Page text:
Almost 80% of Britons believe the £9 billion spent on the Olympic Games was value for money, according to a new poll that shows a lasting nostalgia for the nation's achievements.
A Guardian/ICM poll showed that 78% of voters believed the Olympics "did a valuable job in cheering up a country in hard times", compared with just 20% who looked back on them as "a costly and dangerous distraction".
The vote of confidence was even stronger than opinion taken at the Games' height.
In an online survey taken immediately after so-called Super Saturday - on which Mo Farah, Jessica Ennis and Greg Rutherford all took track and field gold for Team GB - 55% agreed and 35% disagreed with the same proposition.
Pollsters, who interviewed 1,002 adults, said the Paralympics may have helped to cement this majority.
A crushing margin in favour of London 2012 was found in every social class and also in every region.
Some had feared that the Games would be heavily concentrated in the capital and its hinterland, but in fact 79% support in the south was closely matched by 80%, 74% and 77% respectively in the Midlands, the north and in Wales.
Only the Scots were less enthusiastic, and even among them the overall 69%-31% balance was in favour of the Games.
The Olympics occupied little more than a fortnight during a year which also saw volatile weather, the Diamond Jubilee and the first double-dip recession since the 1970s.
Asked to consider all these factors together, and to reflect on 2012 as a whole, 49% of respondents said the year made Britain a better place to live.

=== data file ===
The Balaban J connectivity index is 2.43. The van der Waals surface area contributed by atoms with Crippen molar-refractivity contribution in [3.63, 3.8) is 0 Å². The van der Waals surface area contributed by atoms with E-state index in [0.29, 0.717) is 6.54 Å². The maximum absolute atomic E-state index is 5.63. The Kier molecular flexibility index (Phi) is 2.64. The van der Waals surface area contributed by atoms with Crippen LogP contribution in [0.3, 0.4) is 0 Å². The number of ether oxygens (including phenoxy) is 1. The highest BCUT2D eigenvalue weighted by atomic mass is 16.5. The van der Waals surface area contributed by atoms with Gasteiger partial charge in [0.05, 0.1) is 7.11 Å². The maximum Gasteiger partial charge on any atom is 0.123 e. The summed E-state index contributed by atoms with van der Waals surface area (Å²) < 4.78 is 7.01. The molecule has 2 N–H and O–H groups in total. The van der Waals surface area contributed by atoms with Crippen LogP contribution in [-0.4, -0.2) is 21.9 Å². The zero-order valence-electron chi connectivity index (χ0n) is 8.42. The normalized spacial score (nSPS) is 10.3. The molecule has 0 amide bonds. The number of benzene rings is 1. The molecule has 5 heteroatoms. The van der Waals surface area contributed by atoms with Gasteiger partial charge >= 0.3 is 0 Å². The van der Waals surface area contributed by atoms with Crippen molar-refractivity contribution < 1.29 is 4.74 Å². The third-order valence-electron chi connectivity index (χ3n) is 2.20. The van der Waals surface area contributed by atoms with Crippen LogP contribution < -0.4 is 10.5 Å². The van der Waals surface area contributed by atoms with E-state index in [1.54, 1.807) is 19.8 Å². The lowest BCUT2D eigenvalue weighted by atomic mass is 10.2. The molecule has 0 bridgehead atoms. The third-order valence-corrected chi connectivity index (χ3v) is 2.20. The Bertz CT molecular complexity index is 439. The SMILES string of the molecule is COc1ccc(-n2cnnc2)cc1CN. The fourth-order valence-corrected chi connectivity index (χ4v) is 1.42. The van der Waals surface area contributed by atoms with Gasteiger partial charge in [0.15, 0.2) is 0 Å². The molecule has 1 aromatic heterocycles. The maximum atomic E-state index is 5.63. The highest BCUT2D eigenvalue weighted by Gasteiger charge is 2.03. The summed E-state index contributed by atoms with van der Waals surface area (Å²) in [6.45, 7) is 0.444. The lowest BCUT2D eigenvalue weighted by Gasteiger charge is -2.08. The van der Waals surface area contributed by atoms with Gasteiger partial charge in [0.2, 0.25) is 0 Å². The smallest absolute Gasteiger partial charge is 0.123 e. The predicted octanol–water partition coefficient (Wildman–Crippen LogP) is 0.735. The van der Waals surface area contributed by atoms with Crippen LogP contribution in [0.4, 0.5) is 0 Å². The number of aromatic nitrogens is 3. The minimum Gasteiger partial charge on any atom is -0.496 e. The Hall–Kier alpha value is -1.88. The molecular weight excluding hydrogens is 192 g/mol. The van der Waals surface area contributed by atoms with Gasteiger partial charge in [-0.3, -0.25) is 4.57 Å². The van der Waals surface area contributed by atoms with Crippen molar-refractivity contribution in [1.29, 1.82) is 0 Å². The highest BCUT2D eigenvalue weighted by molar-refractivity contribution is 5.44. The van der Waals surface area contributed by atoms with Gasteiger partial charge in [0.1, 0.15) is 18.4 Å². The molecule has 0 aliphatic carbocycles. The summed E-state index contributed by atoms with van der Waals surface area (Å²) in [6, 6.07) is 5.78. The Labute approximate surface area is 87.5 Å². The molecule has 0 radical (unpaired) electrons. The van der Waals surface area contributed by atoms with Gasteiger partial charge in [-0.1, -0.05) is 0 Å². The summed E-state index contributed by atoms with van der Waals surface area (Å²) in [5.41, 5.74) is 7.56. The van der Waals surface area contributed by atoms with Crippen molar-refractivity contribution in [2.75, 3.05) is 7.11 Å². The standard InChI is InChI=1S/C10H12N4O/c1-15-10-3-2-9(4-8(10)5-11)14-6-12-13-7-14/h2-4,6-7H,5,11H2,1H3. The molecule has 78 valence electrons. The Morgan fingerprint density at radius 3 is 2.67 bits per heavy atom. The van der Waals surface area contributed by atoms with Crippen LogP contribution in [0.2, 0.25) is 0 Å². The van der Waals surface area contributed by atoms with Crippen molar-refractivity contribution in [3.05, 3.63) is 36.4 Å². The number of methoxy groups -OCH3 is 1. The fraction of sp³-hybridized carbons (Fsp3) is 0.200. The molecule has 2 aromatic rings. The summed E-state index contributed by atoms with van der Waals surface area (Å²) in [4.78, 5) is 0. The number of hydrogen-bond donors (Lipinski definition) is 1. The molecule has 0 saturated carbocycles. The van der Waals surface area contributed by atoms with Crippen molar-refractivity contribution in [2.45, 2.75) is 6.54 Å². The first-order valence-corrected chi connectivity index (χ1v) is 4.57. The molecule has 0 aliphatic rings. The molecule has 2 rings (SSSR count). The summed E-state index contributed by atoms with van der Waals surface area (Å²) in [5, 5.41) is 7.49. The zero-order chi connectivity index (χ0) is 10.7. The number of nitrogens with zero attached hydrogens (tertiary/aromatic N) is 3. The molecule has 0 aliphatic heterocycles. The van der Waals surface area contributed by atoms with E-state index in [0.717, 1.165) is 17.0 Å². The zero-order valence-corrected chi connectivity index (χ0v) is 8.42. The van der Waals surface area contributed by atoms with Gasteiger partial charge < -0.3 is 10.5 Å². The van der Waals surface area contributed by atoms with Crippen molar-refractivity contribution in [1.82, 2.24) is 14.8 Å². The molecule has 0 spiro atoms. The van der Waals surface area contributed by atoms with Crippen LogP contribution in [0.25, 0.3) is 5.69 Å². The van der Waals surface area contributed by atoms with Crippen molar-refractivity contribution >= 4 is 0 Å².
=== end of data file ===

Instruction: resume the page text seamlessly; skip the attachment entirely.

That compares with 41% who said the opposite, suggesting a positive public take on the Olympics was helping to colour wider perceptions of the year.
The overall verdict ought to surprise voters themselves, who in last year's Guardian Christmas poll told ICM by a 60%-30% margin that they expected Britain would become a more miserable place in 2012.
But if the Olympics bequeathed a feelgood legacy, it is not one politicians haved been able to cash in on.
Pollsters said the Conservative party remains eight points behind Labour for the third month in a row.
Compared with last month, all the main parties stand still, with Labour on 40%, the Tories on 32% and the Liberal Democrats on 13%.
Asked to award political leaders a school mark for their work in the last year Prime Minister David Cameron and opposition leader Ed Miliband both got a C-.
The one figure to do much better was the Queen, who was top of the class with a solid B+.
Only 27% believed that 2012 allowed Britain to increase its power in the world, less than half the 61% who said British power diminished this year.
In a similarly downbeat vein, voters continue to expect the slump to drag on. Asked to look ahead to the end of 2013, 42% expected that Britain will by then have turned the economic corner, as against 51% who believe the country will still be stuck in a downturn.